The old adage that bigger is better is being adopted at 4A Games in lavish style for Metro Exodus. The eagerly anticipated first-person shooter drops in February 2019, promising to be both a graphical and content-packed behemoth,

According to Huw Beynon, head of global brand management at publisher Deep Silver, Metro Exodus will be as long as both Metro 2033 and Metro: Last Light combined, as well as several orders of magnitude larger geographically.

“We’re looking at a total playtime of both previous games combined,” said Beynon to GamesTM. “In terms of geographical footprint, as we have moved to these more open areas, we can fit pretty much the entirety of the first two games into just one of our huge levels. The last two games came in at about 12GB each, and we’re struggling to fit Metro Exodus onto a single Blu-ray. This is a massive step up for the studio.”

It doesn’t sound as if 4A Games is going to fall into the usual bloat problems that can occur from shifting to a semi open-world though. There won’t be an endless checklist of collectibles or copy/paste quests to pad out the design. Instead, the larger levels will serve the survival gameplay, rather than forcing players to amble from quest giver to quest giver.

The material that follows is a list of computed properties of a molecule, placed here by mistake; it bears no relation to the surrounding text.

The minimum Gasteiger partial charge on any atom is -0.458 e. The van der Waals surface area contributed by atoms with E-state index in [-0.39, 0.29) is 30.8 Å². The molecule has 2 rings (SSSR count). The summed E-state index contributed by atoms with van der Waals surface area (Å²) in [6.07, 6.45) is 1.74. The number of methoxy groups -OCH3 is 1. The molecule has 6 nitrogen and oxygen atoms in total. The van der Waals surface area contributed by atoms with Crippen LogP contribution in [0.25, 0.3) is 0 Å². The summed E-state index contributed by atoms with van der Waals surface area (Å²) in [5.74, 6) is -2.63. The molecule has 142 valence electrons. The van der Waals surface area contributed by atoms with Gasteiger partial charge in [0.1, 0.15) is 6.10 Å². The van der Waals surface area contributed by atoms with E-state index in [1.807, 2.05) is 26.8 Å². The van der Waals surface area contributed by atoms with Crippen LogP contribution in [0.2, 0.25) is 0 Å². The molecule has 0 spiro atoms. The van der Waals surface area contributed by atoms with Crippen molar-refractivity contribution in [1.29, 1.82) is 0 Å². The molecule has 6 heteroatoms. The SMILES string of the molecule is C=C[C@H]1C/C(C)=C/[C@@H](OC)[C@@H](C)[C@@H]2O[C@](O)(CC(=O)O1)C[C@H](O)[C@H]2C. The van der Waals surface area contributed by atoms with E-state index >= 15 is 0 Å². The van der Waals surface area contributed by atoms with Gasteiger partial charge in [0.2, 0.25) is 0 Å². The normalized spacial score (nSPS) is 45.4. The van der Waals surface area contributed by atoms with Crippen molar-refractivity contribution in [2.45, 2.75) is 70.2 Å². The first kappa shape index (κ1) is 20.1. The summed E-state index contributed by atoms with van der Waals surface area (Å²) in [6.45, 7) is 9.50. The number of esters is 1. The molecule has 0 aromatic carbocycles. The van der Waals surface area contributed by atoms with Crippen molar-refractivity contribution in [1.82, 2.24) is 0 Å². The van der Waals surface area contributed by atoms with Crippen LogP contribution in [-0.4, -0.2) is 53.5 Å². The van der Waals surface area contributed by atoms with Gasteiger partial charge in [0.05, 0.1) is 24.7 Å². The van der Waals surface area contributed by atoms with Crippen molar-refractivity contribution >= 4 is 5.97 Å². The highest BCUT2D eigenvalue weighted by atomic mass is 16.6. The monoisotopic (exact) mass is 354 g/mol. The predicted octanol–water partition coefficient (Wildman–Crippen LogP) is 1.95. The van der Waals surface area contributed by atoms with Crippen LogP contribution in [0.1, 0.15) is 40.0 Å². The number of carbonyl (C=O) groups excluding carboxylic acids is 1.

“It’s not like we have a sign up on the screen that says go here, do this, fetch that. We still try to integrate everything naturally,” he goes on to say. “There is all sorts of stuff that you can just come across naturally and explore for yourself rather than just being told to, like, go fetch ten of those things. We didn’t want to – and we don’t do – that kind of stuff.”

A lot of Metro Exodus’ design process has been based around this balance between these massive levels and the focused, tight levels that have informed the previous games in the series. Initially, 4A Games went all-in on completely open levels before realising they’d strayed a little too far from what made Metro the series it is. They then back the other way, finding a genuine middle-ground that is both linear and maintains an open feel. “With the formula that we have now, we found a way to contain a story arc and progression through these big open areas that are very well defined,” said Beynon.

The end result is hopefully a game that’s both tightly designed and expansive in scope. It’s certainly a necessary step after Metro: Last Light perhaps stuck a little too closely to the formula of Metro 2033. In terms of design, we’re expecting Metro Exodus to be somewhat along the lines of Dishonored. While vastly different games, Arkane’s stealth title features wide levels with very specific objectives and story beats, providing that tight narrative while giving the player the freedom to approach a situation however they want.

Metro Exodus is coming to PC, PlayStation 4 and Xbox One on February 22nd, 2019, for PC, PlayStation 4 and Xbox One.